‘I’m not entirely… the Kia’s rather new, I’m sure it comes with –
‘SHE DOESN’T NEED YOUR BLASTED POLICE SCANNER.’ Davoud’s lips are twisted into a beak. He’s trying to force the door closed, the brute, pushing our dodar away with his big thick arrogant spiral-bound booklet. ‘Leave us alone.’
I walk my moosh-am to the car, my little mouse. Her face is ruined with the cruel words of her foolish father. I try to get her back but Meesha’s friends politely decline my invitation to a nightcap and a slice of fruitcake.
Meesha drives into the frosty night.
I don’t know if I’ll ever see my jigar again. My guts. The core of me.
We’re at our holiday home on the coast overseeing the extension of the verandah so it will feel like the water is lapping at the house. Davoud seldom raises his voice, but he will debate the costing of each piece of wood, each screw until he has exhausted the builders. Davoud makes structures stronger and invests the savings into the things that really matter. Salmon, figs, comfortable armchairs. A verandah with an ocean underneath.
‘These 150 millimetre adjustable support foot,’ I hear him lecturing two Western men, ‘You are telling me you have thees part for next week, but a little birdy is telling me you have insufficient quantity, neh? You will have to use 180 millimetre here, here and here, yes-neh?’
Once the verandah can take our expanded holiday home, we’ll reach that little further out onto the cliff and truly overlook the Pacific. We’re having an infinity pool put in which I’m told will allow the water to flow over the edge, producing a visual effect suggesting the pool has no boundary and flows into the sky. I’m anxious about the renovations, truth be told, and I feel the bank bullied us into accepting the extension on our mortgage, as if we’re nothing but moneybags. Still, we cannot have Keith and Lupinda Taylor disappointed when they come for dinner.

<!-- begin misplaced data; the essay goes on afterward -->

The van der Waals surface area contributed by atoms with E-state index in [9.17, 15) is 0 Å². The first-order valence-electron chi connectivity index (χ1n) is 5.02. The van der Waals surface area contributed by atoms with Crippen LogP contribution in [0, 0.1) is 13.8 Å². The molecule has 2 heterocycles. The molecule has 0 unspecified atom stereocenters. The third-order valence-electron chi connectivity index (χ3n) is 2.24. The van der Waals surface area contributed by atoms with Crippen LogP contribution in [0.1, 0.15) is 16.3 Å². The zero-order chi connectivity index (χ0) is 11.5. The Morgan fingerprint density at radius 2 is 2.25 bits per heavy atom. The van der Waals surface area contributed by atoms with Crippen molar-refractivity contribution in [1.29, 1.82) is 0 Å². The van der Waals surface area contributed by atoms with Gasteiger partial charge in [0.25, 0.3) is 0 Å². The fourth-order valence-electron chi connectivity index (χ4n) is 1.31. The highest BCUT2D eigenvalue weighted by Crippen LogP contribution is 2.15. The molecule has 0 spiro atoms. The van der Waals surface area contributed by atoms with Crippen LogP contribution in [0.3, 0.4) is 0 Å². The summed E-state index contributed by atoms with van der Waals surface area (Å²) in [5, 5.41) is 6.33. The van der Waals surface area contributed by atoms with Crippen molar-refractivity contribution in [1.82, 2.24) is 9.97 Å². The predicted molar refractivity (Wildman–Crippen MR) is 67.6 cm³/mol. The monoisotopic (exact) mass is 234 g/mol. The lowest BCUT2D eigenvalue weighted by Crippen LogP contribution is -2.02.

I squeeze my soft Dina Nayeri novel, thumb page 239. The ups and downs of Princess Anya’s fight for self-confidence in the ballrooms of the Kākh-e Golestān kept me awake until 2:30 last night. I pace the orchard, reading pages, listening for changes in Davoud’s voice. Listening for that certain tone that means he is happy and we have saved another six thousand dollars.
My telephone tinkles. I have a text message. An anonymous writer at an anonymous number claims to be… to be waiting in the bushes? MY bushes?! My anonymous friend doesn’t want to see ‘baba’ and is asking me to meet her in secret.
It has to be my moosh-am! My jigar!
I race to the clearing by the water tank, following Meesha’s texted instructions and there, standing on a tree stump, buried in a puffy jacket despite the heat, is my dokhtar.
Our Meesha looks weary, frustrated, grumpy. I offer a cup of tea and some baklava and artichokes, plus there’s some biryani and mast-o-khiar in the refrigerator the builders wouldn’t touch, yes, I’m certain, and if not that, we have almonds, we have balal, we have gerdu –
‘I need somewhere to cook. I was just hoping, since no one’s around and it’s kind of stinky… .’
‘Of course, moosh-am. You can have the spare room.’
‘But, like, only when you and dad aren’t here… listen, it’s, like, it’s not cooking food, okay? It’s, like, chemistry. Making crystals. Cooking, kind of.’ Meesha thumps her chest. ‘I just need money, okay,’ she says, ‘Straight up. Gotta pay for this.’
Without warning my girl turns around, bends, lifts up her jacket and points her koon at me.
I need Davoud, this is ungodly, she’s come all this way, all this way just to insult – just to– .
Words escape me.
‘It’s almost done. Just need a bit more shading.’
There on Meesha’s lower back is a portrait of two newlyweds looking out at a bright future, hair shiny as toffee, eyes bright as metal, Davoud’s lips wet from singing, my veil lifting off my face as I shriek with joy.
The tattoo just needs a little more rose-red in the cheeks. Meesha wants to make our faces happy.
‘Of course you may stay here and cook, darling. You may stay here as long as you wish.’